Power in Stories

“There's power in stories, though. That's all history is: the best tales. The ones that last. Might as well be mine.” – Varric Tethras

The King’s Sons – 9:30 Dragon, Nobility

“Hey, long legs! How about giving a girl a hand?”

Blinking, Alistair stopped in the middle of running through one of the blade exercises Ser Martin had taught him in the free space near his brother’s tent and turned to look down at a short, stocky figure hovering nearby. He could just barely make out a bob of short dark hair behind the rather overwhelming looking stack of various gear and he sheathed his sword before moving forward. Taking a hold of a large section of the top of the pile, which seemed to be several spare bits of armor as well as a swath of blue and white fabric, he lifted it up and finally found the face of the speaker.

She wasn’t the pretty that he’d seen a few of the other lads in Highever making eyes over thanks to the series of blue tattoos that covered most of the right side of her face and a nose that had obviously been broken a few times but she was pretty. He thought that her green eyes stood out particularly thanks to the brand.

“Thanks!” the dwarf chirped with a broad smile, showing off a pair of chipped teeth. “I’d shake your hand for the help, long legs, as no one else seemed to be giving two nugs about me but they’re a bit occupied. Name’s Natia.”

“Alistair,” he supplied. Looking down at the fabric on top of the pile in his arms, he suddenly recognized the griffin embroidered across it and glanced down at her in a new light. “You’re a Warden!”

The chip-toothed grin appeared again as Natia cheerily said, “Newest in the country as of a few hours ago. Haven’t been able to sleep since then and I think old Jarriad finally got tired of me bugging him for info so he sent me to that grumpy looking quartermaster. I think he found it funny to try and make me fall over.”

Frowning, Alistair glanced in the direction he’d learned the quartermaster was from the quick tour one of Cailan’s guards had given him when he’d woken up. “He shouldn’t have done that,” he said shortly.

Natia shrugged as much as she could with her burden. “I’ll be angry about it later. Right now I’m just happy to still be breathing.” Her expression darkened a little as she added, “Seen a good few folks lately that aren’t anymore. Got to enjoy the moments you get, you understand me?”

“I suppose so,” he answered even as her words made him think of Highever. Shaking his head, Alistair hefted his new burden and asked, “So, where were you going?”

“Oh, edge of the Wardens camp! Apparently they’ve got me a tent and everything.”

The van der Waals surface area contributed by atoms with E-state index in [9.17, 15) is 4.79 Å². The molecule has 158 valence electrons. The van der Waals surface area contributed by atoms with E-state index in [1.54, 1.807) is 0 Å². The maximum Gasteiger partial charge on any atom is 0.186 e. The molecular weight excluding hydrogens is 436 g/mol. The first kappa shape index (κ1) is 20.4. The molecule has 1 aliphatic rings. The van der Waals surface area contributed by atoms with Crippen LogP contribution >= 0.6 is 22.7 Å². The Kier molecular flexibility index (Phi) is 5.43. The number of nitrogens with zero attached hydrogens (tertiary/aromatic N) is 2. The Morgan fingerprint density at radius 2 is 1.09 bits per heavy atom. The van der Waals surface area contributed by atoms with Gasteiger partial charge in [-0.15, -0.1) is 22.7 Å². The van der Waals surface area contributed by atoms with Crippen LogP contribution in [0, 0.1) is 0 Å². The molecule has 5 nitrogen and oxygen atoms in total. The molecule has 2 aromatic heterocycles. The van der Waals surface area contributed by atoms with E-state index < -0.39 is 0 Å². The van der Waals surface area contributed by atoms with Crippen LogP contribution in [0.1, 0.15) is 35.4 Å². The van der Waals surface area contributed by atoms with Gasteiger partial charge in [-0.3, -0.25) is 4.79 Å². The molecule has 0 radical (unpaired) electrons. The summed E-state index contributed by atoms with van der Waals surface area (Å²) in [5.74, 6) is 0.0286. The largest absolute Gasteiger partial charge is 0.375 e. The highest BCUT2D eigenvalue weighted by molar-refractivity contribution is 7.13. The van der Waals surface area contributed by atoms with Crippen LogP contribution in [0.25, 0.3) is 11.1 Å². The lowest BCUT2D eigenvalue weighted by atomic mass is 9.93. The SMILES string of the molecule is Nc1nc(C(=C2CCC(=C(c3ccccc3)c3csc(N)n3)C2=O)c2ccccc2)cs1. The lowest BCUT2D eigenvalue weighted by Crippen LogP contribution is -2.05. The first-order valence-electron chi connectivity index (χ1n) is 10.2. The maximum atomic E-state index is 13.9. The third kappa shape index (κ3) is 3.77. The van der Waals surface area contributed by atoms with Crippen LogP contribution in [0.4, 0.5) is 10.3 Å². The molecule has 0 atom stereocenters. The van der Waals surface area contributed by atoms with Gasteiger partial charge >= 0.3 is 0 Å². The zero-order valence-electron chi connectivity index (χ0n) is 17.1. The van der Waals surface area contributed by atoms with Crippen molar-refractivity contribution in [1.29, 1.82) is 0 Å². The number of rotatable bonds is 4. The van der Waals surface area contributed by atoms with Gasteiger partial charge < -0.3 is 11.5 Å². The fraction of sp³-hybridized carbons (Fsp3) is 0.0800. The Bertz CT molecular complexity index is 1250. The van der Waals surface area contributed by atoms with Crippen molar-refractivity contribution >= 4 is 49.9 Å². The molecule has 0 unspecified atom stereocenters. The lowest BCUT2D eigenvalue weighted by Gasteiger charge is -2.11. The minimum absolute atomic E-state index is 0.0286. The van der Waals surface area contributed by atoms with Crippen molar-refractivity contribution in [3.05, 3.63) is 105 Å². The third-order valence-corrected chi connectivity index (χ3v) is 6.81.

Judging by the sound of her voice, Alistair could take a guess that in her life she hadn’t owned a lot of things.

“I’ll follow you then,” he said. Then he paused and turned to call out to the man who was standing guard in front of Cailan’s tent. “Ser Oswold, I’ll be walking with the Warden down to their camp. Let my brother know if he asks? Or Aedan?” He added the last almost hopefully as his friend had seemed to have fallen into a stupor that he couldn’t draw him out of.

“Of course, ser,” answered the guard, inclining his head slightly.

As Alistair turned back to face Natia, he found her eying him curiously. “What?” he questioned.

“Awful friendly with your King’s guard, aren’t you?”

Laughing, he said, “I’m not surprised you don’t know. Let me introduce myself again: I’m Alistair, the King’s bastard brother.”

Her eyebrows went up at that and she whistled as she started moving in the direction of the Wardens camp. As he trailed behind her, she turned her head to say, “Didn’t take you for royalty, long legs.”

“Oh? Why’s that?”

There was a long moment’s pause before Natia answered. “Usually all we Dusters hear about royals is how much better than us they are. Unless you’re pretty, you won’t get anything from one of them.”

Sighing, Alistair shook his head and said, “I can understand that in a way. Bastard’s generally don’t get anything from nobles either.”

That chip-toothed smile flashed at him again and she said, “We got something in common then, eh, Alistair?”

“Suppose we do,” he answered with a smile of his own. He then frowned and nodded ahead of them towards a tent that looked a little smaller and shabbier than the other tents that were set up. “Is that one yours?”

“Guess so!” He must have been making a face because she continued, “Don’t curl up your nose so much, long legs. It’s a sight better than anything I’ve had before. And you’ll ruin your pretty face.”

Alistair turned to stare down at her at the ‘pretty’ comment then figured she was just referring back to their conversation, not making an actual observation. As far as he knew, dwarves didn’t have much of an attraction to humans. Shaking the thoughts away, he waited until she had carefully made her way into the tent then crouched down outside, peering inside to see what she wanted to do with the things he was carrying.

As he did so, he heard footsteps coming up from behind him and turned to look up at the Commander of the Grey himself. “Ser,” he began awkwardly, wondering how exactly to explain what he was doing in camp.

Duncan – Maker, Cailan had said his name was Duncan, hadn’t he – merely arched an eyebrow and Alistair suddenly didn’t have to say anything as Natia poked her head back out of the tent. “Hey, boss!” she chirped as she saw the dark man standing there. “Alistair here was just giving me a hand with the stuff old Jarriad had me get. Ought to give him a commendation or whatever you long legs do. Nobody else helped me when I yelled at them.”